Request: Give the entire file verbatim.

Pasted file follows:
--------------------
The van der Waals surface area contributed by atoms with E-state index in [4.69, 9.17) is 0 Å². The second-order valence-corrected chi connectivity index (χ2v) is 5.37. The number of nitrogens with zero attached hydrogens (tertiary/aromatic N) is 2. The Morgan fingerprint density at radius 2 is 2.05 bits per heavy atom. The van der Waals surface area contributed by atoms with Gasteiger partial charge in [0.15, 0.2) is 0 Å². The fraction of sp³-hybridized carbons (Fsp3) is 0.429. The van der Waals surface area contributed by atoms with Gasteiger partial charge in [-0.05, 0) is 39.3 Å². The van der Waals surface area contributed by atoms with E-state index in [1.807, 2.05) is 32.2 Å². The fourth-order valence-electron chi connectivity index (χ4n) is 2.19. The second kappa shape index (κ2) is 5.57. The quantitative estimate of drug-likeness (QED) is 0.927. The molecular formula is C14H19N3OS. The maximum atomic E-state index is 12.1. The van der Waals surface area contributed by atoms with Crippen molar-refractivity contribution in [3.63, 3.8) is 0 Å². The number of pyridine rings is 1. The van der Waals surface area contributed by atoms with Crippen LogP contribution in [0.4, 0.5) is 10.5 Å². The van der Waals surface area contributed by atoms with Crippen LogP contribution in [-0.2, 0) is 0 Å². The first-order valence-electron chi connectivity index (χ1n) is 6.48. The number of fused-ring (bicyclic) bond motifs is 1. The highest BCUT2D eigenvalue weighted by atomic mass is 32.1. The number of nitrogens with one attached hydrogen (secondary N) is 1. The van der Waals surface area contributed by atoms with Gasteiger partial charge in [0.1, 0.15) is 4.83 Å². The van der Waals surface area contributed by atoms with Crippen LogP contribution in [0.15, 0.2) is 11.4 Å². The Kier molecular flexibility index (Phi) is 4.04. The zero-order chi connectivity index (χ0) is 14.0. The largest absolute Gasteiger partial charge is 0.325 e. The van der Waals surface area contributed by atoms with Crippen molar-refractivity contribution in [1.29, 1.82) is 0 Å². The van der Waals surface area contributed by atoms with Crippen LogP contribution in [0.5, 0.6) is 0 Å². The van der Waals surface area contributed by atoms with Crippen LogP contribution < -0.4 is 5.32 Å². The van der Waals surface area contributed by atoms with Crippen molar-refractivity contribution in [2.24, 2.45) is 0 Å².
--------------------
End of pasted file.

The van der Waals surface area contributed by atoms with E-state index in [4.69, 9.17) is 0 Å². The second-order valence-corrected chi connectivity index (χ2v) is 5.37. The number of nitrogens with zero attached hydrogens (tertiary/aromatic N) is 2. The Morgan fingerprint density at radius 2 is 2.05 bits per heavy atom. The van der Waals surface area contributed by atoms with Gasteiger partial charge in [0.15, 0.2) is 0 Å². The fraction of sp³-hybridized carbons (Fsp3) is 0.429. The van der Waals surface area contributed by atoms with Gasteiger partial charge in [-0.05, 0) is 39.3 Å². The van der Waals surface area contributed by atoms with E-state index in [1.807, 2.05) is 32.2 Å². The fourth-order valence-electron chi connectivity index (χ4n) is 2.19. The second kappa shape index (κ2) is 5.57. The quantitative estimate of drug-likeness (QED) is 0.927. The molecular formula is C14H19N3OS. The maximum atomic E-state index is 12.1. The van der Waals surface area contributed by atoms with Crippen molar-refractivity contribution in [3.63, 3.8) is 0 Å². The number of pyridine rings is 1. The van der Waals surface area contributed by atoms with Crippen LogP contribution in [0.4, 0.5) is 10.5 Å². The van der Waals surface area contributed by atoms with Crippen LogP contribution in [-0.2, 0) is 0 Å². The first-order valence-electron chi connectivity index (χ1n) is 6.48. The number of fused-ring (bicyclic) bond motifs is 1. The highest BCUT2D eigenvalue weighted by atomic mass is 32.1. The number of nitrogens with one attached hydrogen (secondary N) is 1. The van der Waals surface area contributed by atoms with Gasteiger partial charge in [0.1, 0.15) is 4.83 Å². The van der Waals surface area contributed by atoms with Crippen LogP contribution in [0.15, 0.2) is 11.4 Å². The Kier molecular flexibility index (Phi) is 4.04. The zero-order chi connectivity index (χ0) is 14.0. The largest absolute Gasteiger partial charge is 0.325 e. The van der Waals surface area contributed by atoms with Crippen molar-refractivity contribution in [1.29, 1.82) is 0 Å². The van der Waals surface area contributed by atoms with Crippen LogP contribution in [0.5, 0.6) is 0 Å². The van der Waals surface area contributed by atoms with Crippen LogP contribution < -0.4 is 5.32 Å². The van der Waals surface area contributed by atoms with Crippen molar-refractivity contribution in [2.24, 2.45) is 0 Å².